Where Analysts Went Wrong in 2016

Clayton Kershaw
By Barbara moore from Springfield, USA (CLAYTON KERSHAW Uploaded by Muboshgu) [CC BY-SA 2.0 (http://creativecommons.org/licenses/by-sa/2.0)%5D, via Wikimedia Commons
Every year analyst put out their projections of where they see players finishing for that season in fantasy baseball. They use past history and their own thoughts on which players will improve and which will fall off. Some players like, Mike Trout or Madison Bumgarner, are somewhat easy to predict as they are very consistent. Others, however, can be extremely difficult. In this post we will look at three players that most if not all analyst got wrong. Players that for one reason or another did not live up to analyst expectations.

Bryce Harper, OF Nationals

After an amazing, MVP, season in 2015 everyone had high hopes for Bryce Harper. Many analysts had him as the top ranked player in baseball. After a season of 38 home runs, 97 RBIs, 112 runs, 125 walks and a .322 batting average it was no wonder we expected him to be such a high end player. As we wrote about earlier this season, to see that post click here, we may have over-hyped him. He had only had one season of those great numbers and we may have put too much in to that one season as this season has not compared to that one. Harper is hovering around the 20th ranked player in fantasy baseball this year, still a very good player, but nowhere near where we expected him to be. There have been rumors that he has been playing hurt and with a .255 batting average and only 23 home runs in 2016 we hope those rumors are true. At least that way we would have an explanation for why he is not what we thought he would be and would help us decide what to do in 2017.

Clayton Kershaw, SP Dodgers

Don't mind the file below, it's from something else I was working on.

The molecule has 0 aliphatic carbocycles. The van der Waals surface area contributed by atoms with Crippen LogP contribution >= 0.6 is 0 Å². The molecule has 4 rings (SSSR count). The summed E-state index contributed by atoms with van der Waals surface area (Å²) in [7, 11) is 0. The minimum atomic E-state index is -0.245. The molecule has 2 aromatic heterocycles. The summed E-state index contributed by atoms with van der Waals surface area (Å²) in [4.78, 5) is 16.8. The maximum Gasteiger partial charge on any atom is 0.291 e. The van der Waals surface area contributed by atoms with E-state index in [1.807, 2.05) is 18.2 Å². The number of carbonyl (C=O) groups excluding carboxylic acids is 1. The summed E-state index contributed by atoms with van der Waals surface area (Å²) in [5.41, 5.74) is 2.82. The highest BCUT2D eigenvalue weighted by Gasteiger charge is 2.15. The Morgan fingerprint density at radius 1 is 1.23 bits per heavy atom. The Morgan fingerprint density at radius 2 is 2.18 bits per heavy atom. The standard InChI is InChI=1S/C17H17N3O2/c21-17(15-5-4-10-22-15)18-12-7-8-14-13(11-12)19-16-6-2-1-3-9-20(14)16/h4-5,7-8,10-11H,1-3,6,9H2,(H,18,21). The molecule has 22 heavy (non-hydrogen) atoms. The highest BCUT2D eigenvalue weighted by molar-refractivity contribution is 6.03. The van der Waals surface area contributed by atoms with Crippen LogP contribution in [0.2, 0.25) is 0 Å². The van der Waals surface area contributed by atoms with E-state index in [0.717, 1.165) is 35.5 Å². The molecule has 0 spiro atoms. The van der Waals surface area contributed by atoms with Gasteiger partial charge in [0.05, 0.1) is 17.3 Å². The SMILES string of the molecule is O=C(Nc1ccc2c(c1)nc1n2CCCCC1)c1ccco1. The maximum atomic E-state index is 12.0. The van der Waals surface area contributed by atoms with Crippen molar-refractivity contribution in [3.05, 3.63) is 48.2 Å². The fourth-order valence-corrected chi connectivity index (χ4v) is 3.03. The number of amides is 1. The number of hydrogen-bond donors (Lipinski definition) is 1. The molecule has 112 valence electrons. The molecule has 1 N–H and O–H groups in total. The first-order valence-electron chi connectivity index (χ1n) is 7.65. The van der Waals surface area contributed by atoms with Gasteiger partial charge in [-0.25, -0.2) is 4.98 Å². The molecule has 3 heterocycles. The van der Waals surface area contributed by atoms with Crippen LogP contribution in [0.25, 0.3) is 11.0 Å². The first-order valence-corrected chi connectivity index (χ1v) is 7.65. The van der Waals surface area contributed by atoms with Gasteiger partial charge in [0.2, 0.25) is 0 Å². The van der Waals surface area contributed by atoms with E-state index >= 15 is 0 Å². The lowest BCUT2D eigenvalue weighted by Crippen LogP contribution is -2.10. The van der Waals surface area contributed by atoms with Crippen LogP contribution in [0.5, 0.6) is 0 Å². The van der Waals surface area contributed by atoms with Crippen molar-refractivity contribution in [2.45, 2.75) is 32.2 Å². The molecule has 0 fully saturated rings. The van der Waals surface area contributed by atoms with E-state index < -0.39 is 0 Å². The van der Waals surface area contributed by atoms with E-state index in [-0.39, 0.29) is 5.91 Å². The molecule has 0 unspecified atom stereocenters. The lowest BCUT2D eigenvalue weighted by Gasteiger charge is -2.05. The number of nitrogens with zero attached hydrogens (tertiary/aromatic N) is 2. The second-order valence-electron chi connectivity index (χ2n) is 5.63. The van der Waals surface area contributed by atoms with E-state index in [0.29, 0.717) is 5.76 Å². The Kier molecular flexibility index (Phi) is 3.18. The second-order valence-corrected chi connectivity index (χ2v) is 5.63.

Every season Clayton Kershaw is ranked at the top of all analyst rankings and that is well deserved. He never lets owners down as he has been consistently the best pitcher in baseball year after year. Even when he is not number one Kershaw is never far behind. 2016 was no exception as most every analyst had him ranked as the top pitcher and most had him in the top 5 of all players for fantasy baseball. He should have given owners wins, strikeouts, elite ERA and WHIP and just as many innings as any other pitcher out there, but then something went wrong. On June 30th he went on the disabled list, something that analyst could not predict, and has been out ever since. He is near a return now, but with so much of the season gone it is highly unlikely he will finish anywhere near where he was drafted. Even with the injury he still ranks 32 overall and 4th amongst pitchers. While playing he amassed a 1.79 ERA, 0.73 WHIP, 145 Ks and 11 wins in 16 starts and 121.0 innings. He was on pace for what could have been his best season in his career, but will fall far short of that.

Andrew McCutchen, OF Pirates

Prior to the 2016 season when fantasy baseball owners heard the name Andrew McCutchen they thought elite outfielder and a player you would love to have on your team. That was not the case for this season. McCutchen has fallen and fallen far in rankings. As the season started the narrative was that he is just a slow starter and that he would turn it on and reward those owners who held on to him, but that has not happened. In 2015 McCutchen finished ranked 32nd overall, dropping 17 spots from where he finished in 2014. Maybe analyst should have looked at that drop in more depth, but we didn’t, we ignored it and he was a consensus top 10 player coming in to this year. Currently he has a .253/.331/.420 slash line which compared to his career line of .293/.382/.487 is a big disappointment. With only 19 home runs and a mere 6 stolen bases to go with his 58 RBIs and 68 runs he is ranked 101st overall in 2016. There is no explanation for why he has fallen so far from what he was and we still don’t know if this will be the norm for him moving forward. None of that matters to those who own him this season though as all they can do is wonder what could have been if he lived up to his expectations.

Others we could have included in this post; Prince Fielder, Carlos Correa, Shelby Miller, Jose Bautista or James Shields.